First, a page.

Novo Nordisk is a leading global pharmaceutical company that treats diabetes, obesity, and other serious chronic diseases, and it defines sustainability in terms of adding value to society and its future business. The company measures value in relation to patients (e.g., number of patients reached with diabetes-care products; patients reached via access and affordability initiatives; and healthcare professionals trained), employees (e.g., number of total employees; employee turnover; and gender in leadership, management, and its board), suppliers (e.g., number of direct suppliers), the government (e.g., the company’s total tax contribution), and shareholders (e.g., dividends and share repurchases).


The company follows the UN Guiding Principles on Business and Human Rights, the UN Global Compact, the UN’s SDG Leave No One Behind principle, and the International Integrated Reporting Council (IIRC) reporting principles.


Key Terms


The UN Guiding Principles on Business and Human Rights are a set of guidelines for states and companies to prevent, address, and remedy human rights abuses.


The UN Global Compact is a voluntary initiative based on CEO commitments to implement universal sustainability principles in support of UN goals.


The UN SDG Leave No One Behind principle is the central promise of the 2030 Agenda for Sustainable Development and its SDGs. It represents the unequivocal commitment of all UN member states to eradicate poverty in all its forms, end discrimination and exclusion, and reduce the inequalities and vulnerabilities that leave people behind and undermine the potential of individuals and of humanity as a whole.


The IIRC set out a principle-based framework called the Integrated Reporting <IR> Framework. An integrated report combines both financial and nonfinancial information and communicates how an organization’s strategy, governance, performance, and prospects, in the context of its external environment, create, preserve, or erode value in the short, medium, and long term.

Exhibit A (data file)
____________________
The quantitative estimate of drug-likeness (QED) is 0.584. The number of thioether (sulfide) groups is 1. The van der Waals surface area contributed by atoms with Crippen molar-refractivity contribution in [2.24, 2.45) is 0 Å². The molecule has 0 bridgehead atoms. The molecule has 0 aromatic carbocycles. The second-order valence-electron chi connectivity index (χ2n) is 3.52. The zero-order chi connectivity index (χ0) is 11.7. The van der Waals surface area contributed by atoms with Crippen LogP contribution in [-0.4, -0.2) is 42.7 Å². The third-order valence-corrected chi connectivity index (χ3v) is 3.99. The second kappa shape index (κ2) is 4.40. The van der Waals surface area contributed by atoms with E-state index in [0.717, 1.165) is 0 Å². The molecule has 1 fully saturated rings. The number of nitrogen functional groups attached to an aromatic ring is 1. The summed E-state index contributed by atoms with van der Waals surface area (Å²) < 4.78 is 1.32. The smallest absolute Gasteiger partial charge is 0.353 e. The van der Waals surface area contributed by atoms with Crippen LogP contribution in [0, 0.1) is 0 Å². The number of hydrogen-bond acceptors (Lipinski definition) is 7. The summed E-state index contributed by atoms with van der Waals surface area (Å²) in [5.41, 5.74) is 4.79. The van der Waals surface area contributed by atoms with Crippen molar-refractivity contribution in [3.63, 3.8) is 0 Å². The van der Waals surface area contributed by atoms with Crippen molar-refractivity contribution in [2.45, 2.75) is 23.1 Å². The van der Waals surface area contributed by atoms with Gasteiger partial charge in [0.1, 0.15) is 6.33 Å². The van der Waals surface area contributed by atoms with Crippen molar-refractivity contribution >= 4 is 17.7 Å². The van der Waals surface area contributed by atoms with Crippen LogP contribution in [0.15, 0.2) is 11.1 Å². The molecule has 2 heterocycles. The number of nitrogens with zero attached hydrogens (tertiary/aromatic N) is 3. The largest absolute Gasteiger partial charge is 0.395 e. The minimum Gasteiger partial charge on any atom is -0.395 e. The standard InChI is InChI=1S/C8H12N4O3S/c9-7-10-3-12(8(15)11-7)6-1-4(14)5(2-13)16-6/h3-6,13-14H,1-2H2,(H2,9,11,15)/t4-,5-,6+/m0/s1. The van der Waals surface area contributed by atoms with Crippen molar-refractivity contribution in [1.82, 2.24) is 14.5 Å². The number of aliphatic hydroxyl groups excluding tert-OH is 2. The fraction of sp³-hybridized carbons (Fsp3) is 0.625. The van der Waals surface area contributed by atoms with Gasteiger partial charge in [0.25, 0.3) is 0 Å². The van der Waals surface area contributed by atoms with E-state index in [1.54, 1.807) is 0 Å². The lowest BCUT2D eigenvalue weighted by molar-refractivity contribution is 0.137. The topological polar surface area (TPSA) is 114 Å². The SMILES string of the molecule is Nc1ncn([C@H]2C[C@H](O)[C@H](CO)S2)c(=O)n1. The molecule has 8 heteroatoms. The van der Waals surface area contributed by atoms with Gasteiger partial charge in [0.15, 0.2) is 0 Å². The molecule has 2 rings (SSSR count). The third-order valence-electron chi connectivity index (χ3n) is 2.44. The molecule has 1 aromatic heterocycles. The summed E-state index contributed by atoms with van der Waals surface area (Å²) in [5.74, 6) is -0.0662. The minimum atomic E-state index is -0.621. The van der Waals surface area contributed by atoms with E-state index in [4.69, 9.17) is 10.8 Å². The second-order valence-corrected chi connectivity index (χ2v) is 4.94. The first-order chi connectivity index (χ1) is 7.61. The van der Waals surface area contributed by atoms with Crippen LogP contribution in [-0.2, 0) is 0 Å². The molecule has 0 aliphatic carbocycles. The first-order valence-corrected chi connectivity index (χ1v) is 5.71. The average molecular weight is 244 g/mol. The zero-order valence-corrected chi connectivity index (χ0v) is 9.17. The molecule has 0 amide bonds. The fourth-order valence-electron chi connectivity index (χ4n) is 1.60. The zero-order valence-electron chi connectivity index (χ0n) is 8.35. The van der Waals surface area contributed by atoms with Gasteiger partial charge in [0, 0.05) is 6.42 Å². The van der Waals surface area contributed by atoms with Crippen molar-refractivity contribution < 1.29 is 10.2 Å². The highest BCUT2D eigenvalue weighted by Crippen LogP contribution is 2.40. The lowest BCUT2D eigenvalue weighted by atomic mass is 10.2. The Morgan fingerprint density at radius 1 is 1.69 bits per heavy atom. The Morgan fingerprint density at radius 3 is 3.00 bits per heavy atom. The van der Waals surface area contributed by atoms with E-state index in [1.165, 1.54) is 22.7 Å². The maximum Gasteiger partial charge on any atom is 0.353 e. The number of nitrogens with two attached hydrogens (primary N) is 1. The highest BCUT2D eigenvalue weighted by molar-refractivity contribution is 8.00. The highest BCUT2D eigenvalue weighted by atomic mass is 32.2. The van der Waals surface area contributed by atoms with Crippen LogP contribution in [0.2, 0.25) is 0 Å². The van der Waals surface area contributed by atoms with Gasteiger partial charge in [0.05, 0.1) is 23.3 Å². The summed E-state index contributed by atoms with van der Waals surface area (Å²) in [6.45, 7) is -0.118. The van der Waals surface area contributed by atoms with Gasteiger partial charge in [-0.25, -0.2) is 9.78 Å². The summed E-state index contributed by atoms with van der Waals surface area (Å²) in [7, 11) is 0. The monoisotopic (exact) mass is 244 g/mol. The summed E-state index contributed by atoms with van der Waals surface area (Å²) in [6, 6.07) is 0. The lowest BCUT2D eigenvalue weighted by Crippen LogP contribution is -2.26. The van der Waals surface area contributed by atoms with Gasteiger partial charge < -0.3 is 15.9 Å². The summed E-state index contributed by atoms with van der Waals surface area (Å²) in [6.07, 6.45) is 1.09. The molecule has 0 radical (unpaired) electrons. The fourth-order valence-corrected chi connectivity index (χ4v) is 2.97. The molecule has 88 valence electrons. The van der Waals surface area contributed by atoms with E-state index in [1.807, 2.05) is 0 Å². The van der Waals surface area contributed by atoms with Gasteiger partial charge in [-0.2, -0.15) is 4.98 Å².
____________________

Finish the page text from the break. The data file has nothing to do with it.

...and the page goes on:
The UN 2030 Agenda for Sustainable Development is a shared blueprint for peace and prosperity for people and the planet, now and into the future. It was adopted by all UN member states in 2015. At its heart are the 17 SDGs, which recognize that ending poverty and other deprivations must go hand in hand with strategies that improve health and education, reduce inequality, and spur economic growth—all while tackling climate change and working to preserve our oceans and forests.


The TCFD has developed a framework to help public companies and other organizations disclose climate-related risks and opportunities.


The SASB is a nonprofit organization that has developed industry-specific sustainability accounting standards. These standards identify the subset of sustainability issues most relevant to financial performance in each of 77 industries. As of August 2022, the ISSB of the International Financial Reporting Standards (IFRS) Foundation assumed responsibility for the SASB Standards.


CDP is a not-for-profit charity that provides a system for measuring, detecting, managing, and globally sharing information regarding climate change.


GRI is a nonprofit international organization established to define the standards of sustainable performance reporting for companies and organizations of any size, belonging to any sector and country in the world.



Novo Nordisk has conducted a materiality assessment of all 169 targets toward the materiality of its operations and license to operate using the SDG Self-Assessment Tool, which was developed by the Earth Security Group together with SAB Miller. This helps the company formulate ways of maximizing its positive impact and minimizing its negative impact, while also actively working on partnerships that allow it to address specific UN SDGs. For example, through its Cities Changing Diabetes partnership program, Novo Nordisk addresses SDG 11 (Sustainable Cities and Communities), SDG 13 (Climate Action), and SDG 17 (Partnerships for the Goals).


The second company, CARE, operates around the globe and sells its products worldwide. Its products range from personal to home care. It practices innovation across the value chain via brand building, supply chain management, and the use of digitization and data analytics. In particular, it focuses on lean innovation, combining consumer-based insights with breakthrough science.


CARE considers corporate citizenship an important facet of its business, which revolves around five key areas: community impact, diversity and inclusion, gender equality, environmental sustainability, and ethics and corporate responsibility. For instance, it works on a number of global programs as well as specific regional campaigns in various countries. Equality and inclusion start inside the company and reach outside the corporate boundaries to partners from the supply and value ecosystem and local communities. In this vein, CARE has developed a plan with 14 goals and actionable steps that impact employees, brands, partners, and citizens. The company also created a set of goals in line with the UN 2030 Agenda for Sustainable Development, targeting not only the reduction of its environmental footprint, but also the ways it can help restore the world, for example, through the reuse of packaging, helping to save energy in homes, and reducing the environmental footprint of suppliers, buyers, and manufacturing sites. (See Table 1 for a summary of key insights from the two case studies.)